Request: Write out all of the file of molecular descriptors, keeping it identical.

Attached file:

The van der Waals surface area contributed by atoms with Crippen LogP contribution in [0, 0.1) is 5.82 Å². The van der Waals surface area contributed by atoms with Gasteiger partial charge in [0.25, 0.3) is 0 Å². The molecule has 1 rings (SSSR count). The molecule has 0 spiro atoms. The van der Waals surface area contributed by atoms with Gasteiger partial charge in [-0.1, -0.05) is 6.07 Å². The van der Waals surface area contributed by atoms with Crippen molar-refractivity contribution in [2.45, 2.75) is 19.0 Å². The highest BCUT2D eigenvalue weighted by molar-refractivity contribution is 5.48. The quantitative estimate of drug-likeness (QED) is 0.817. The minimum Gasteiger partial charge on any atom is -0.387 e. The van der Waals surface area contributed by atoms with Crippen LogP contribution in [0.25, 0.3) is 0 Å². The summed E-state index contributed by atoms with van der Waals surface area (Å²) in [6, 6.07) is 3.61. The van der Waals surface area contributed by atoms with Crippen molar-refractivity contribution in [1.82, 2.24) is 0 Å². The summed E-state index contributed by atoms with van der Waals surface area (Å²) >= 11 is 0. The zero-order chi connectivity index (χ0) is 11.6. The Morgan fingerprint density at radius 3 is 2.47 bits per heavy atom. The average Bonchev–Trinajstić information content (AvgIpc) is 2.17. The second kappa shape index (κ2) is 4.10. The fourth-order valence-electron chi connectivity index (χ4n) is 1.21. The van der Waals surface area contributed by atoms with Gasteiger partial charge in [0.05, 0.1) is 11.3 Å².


The van der Waals surface area contributed by atoms with Crippen LogP contribution in [0, 0.1) is 5.82 Å². The van der Waals surface area contributed by atoms with Gasteiger partial charge in [0.25, 0.3) is 0 Å². The molecule has 1 rings (SSSR count). The molecule has 0 spiro atoms. The van der Waals surface area contributed by atoms with Gasteiger partial charge in [-0.1, -0.05) is 6.07 Å². The van der Waals surface area contributed by atoms with Crippen molar-refractivity contribution in [2.45, 2.75) is 19.0 Å². The highest BCUT2D eigenvalue weighted by molar-refractivity contribution is 5.48. The quantitative estimate of drug-likeness (QED) is 0.817. The minimum Gasteiger partial charge on any atom is -0.387 e. The van der Waals surface area contributed by atoms with Crippen LogP contribution in [0.25, 0.3) is 0 Å². The summed E-state index contributed by atoms with van der Waals surface area (Å²) in [6, 6.07) is 3.61. The van der Waals surface area contributed by atoms with Crippen molar-refractivity contribution in [1.82, 2.24) is 0 Å². The summed E-state index contributed by atoms with van der Waals surface area (Å²) >= 11 is 0. The zero-order chi connectivity index (χ0) is 11.6. The Morgan fingerprint density at radius 3 is 2.47 bits per heavy atom. The average Bonchev–Trinajstić information content (AvgIpc) is 2.17. The second kappa shape index (κ2) is 4.10. The fourth-order valence-electron chi connectivity index (χ4n) is 1.21. The van der Waals surface area contributed by atoms with Gasteiger partial charge in [0.05, 0.1) is 11.3 Å².